In proposing a mechanism for how within-genome rhs sequence variability is generated, we need to explain the principal observation that rhs fragments consisting of core domain sequence and variable C-termini are found dissociated downstream of intact genes, often in long strings. Our essential contention is that this reflects previous displacement events by 'incoming' tips, but we also need to explain why the core fragments are of variable length and why tips at a given locus only ever contain core sequences of the same clade, (i.e., why are there inherent phylogenetic limits on what can insert). We propose a model that requires two independent recombination events, which is described in Figure . First, there is homologous recombination between the conserved core sequence within a dissociated tip and either the core region of the rhs gene or that of another unattached tip. This would result in the production of a small episomal circle carrying a conserved core region that is attached to a variable C-terminal tip and any intervening genes. The length of the core fragment would depend on where the recombination breakpoint occurred. Second, after transfer to another bacterial isolate, homologous recombination would be required between the chromosomal rhs core and identical sequences located on the episomal circle carrying the unattached tip. The phylogenetic limits of displacement would indicate that very high identity is required between core domain sequences to permit recombination. This second cross-over event involving a circular intermediate is required to explain how an attached tip can be displaced by a new tip without deleting or entirely replacing the old tip, but simply shunting it to a silent position downstream of the intact rhs gene.
Figure 6 A hypothetical model of C-terminal tip displacement. Homologous recombination between the conserved core sequence within the downstream unattached tip and either the core region of the rhs gene or that of another unattached tip. This event would result (more ...)
All circumstantial evidence supports existing tips being repeatedly replaced by non-homologous alternatives, yet there is little evidence that these new tips originate from other locations in the same genome. This means that new sequences must be acquired from other bacteria with related rhs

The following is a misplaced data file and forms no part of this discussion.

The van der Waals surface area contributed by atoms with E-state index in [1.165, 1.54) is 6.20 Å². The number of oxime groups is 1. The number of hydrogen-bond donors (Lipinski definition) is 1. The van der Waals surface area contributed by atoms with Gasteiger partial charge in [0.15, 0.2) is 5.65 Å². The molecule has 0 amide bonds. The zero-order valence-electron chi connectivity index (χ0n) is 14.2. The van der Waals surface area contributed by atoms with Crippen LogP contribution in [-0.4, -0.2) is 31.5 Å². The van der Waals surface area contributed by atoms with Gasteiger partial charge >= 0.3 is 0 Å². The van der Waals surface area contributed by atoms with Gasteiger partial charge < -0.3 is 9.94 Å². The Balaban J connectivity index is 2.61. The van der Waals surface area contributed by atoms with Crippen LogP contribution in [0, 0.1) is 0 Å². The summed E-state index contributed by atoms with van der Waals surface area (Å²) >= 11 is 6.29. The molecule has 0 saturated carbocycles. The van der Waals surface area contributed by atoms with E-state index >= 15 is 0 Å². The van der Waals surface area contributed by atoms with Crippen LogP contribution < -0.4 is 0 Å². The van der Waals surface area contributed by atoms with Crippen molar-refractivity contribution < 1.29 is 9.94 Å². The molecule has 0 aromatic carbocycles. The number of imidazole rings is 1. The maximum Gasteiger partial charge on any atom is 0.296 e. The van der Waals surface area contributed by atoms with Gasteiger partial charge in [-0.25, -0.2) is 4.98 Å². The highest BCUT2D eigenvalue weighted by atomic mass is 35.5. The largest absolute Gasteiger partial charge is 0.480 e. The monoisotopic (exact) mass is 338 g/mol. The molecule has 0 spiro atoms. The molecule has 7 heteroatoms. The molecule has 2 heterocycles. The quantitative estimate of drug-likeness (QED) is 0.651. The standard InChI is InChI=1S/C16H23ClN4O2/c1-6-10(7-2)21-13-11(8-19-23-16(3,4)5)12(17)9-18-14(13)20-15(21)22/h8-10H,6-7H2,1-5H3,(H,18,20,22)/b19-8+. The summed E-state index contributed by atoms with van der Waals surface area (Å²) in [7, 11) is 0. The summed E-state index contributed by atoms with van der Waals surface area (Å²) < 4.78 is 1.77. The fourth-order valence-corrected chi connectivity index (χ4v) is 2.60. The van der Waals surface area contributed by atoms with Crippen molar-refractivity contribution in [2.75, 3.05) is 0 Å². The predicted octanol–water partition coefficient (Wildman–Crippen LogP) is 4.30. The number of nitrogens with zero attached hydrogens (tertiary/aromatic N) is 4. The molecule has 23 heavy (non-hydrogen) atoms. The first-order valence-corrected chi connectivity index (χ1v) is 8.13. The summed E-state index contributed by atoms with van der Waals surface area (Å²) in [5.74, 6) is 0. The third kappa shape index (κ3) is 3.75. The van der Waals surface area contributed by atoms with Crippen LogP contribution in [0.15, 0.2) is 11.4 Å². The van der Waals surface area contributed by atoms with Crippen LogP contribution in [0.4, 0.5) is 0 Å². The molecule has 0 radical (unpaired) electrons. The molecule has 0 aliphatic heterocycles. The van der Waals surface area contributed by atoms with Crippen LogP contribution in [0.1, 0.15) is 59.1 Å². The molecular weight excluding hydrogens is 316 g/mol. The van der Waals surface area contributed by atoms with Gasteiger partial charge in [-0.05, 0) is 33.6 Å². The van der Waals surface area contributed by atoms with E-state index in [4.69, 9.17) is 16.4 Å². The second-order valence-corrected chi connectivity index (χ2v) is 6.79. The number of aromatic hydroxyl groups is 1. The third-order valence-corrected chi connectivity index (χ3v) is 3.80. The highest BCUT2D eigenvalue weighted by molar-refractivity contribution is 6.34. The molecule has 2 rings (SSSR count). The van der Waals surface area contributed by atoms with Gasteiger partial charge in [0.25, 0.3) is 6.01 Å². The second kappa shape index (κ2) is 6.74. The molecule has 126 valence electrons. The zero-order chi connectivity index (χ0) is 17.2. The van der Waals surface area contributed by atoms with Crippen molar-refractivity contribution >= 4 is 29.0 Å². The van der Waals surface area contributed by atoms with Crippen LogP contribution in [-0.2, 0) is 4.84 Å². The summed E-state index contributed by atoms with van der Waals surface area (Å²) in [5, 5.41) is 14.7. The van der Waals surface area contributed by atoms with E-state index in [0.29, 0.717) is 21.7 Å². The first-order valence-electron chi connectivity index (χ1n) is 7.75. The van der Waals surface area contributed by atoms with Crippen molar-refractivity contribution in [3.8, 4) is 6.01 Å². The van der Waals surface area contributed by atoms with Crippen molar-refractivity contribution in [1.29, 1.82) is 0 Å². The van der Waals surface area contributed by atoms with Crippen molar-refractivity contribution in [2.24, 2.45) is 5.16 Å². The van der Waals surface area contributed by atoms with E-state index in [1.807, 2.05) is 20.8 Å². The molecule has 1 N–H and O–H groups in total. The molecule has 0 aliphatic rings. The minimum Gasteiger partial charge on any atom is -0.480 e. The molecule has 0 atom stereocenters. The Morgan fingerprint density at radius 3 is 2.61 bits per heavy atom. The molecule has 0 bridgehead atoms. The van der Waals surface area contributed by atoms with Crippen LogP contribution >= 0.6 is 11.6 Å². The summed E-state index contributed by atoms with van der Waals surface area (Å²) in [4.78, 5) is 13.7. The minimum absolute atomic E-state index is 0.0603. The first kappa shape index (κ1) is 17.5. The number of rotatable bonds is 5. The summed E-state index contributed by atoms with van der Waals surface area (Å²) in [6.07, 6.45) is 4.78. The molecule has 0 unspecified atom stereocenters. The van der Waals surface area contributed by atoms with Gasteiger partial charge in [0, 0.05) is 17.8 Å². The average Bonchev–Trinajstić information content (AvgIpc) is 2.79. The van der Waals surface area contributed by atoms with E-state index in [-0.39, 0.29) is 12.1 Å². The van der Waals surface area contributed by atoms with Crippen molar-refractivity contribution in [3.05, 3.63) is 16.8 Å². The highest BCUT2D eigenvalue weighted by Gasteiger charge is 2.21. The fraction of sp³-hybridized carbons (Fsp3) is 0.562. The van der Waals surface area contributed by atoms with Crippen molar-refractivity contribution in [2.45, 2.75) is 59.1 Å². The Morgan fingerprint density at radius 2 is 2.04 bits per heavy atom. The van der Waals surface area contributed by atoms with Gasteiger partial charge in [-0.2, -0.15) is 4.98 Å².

elements; or alternative tips could be carried into the genome as cargo on other mobile genetic elements. The former would require that the episomal circle carrying the alternative tip is sufficiently stable so that it could be transferred between bacteria. This could occur by generalised transduction or natural transformation. Precedents for such a stable circular intermediate come from both integron-mediated gene exchange [41
], which requires an integrase that is not known to co-occur with Rhs
, and from the pilus antigenic variation system in Neisseria
, in which recombination between pilE
and the silent pilS
genes does not involve a site-specific integrase but instead utilises the host RecA machinery [42
]. Episomal circles carrying pilin tips are sufficiently stable to be used to naturally transform Neisseria
]. With regard to the introduction of new tip by LGT, we have provided evidence that rhs
genes and alternative tips are frequently carried on genomic islands, such as SPI-6 and ROD9 in Salmonella
. However, these alternative tips would still need to form stable closed circles to be able to insert at related rhs
This study has shown that the rhs
gene family is ancient and a core component of Enterobacterial genomes, and their structural diversity suggests that they have multiple roles. While C-terminal displacement engenders structural flexibility, which is itself ancient, rhs
do not show any hypervariability that might indicate they were interacting with host immune systems; indeed, we have shown that pathogenic E. coli
generally lack rhs
present in commensal strains. While the biological function of Rhs proteins is still rather unclear, the presence of the repeated motif that is found in other surface proteins like the wall-associated protein WapA from Bacillus subtilis
] and the teneurin family of proteins [23
] suggest a cell surface-associated binding function.
A small number of recent studies have provided potential clues to the functions of Rhs proteins in E. coli
, although none offer conclusive evidence for function. The most recent and detailed study of RhsA was during an analysis of the mechanism of secretion of group 2 capsular antigens in E. coli
]. RhsA was identified as a likely component of a large hetero-oligomeric capsule biosynthesis/export complex, based on crosslinking to the KpsD protein in vivo
. In an rhsA
mutant, levels of the group 2 capsule were reduced in E. coli
and the KpsD and KpsE proteins were no longer localised at the poles of the cells, suggesting a direction function of RhsA in the assembly and/or functioning of the capsular export pathway. Another study presented evidence that an rhsA
mutant of E. coli
O26:H- has a significant colonisation defect in calves compared to the wild-type strains suggesting an important role for RhsA in vivo
]. Finally, a study examining the response of E. coli
to the biocide polyhexamethylene biguanide (PHMB) reported the increased expression of a number of rhs
genes in E. coli
after exposure to PHMB [48
]. Despite this rather disparate data, it is clear that the functions of Rhs protein are at the cell surface or cell envelope and their molecular function may well include a role in carbohydrate binding of some form. However, the role of the alternative tip structures and the functional consequences of tip replacement are yet to be elucidated.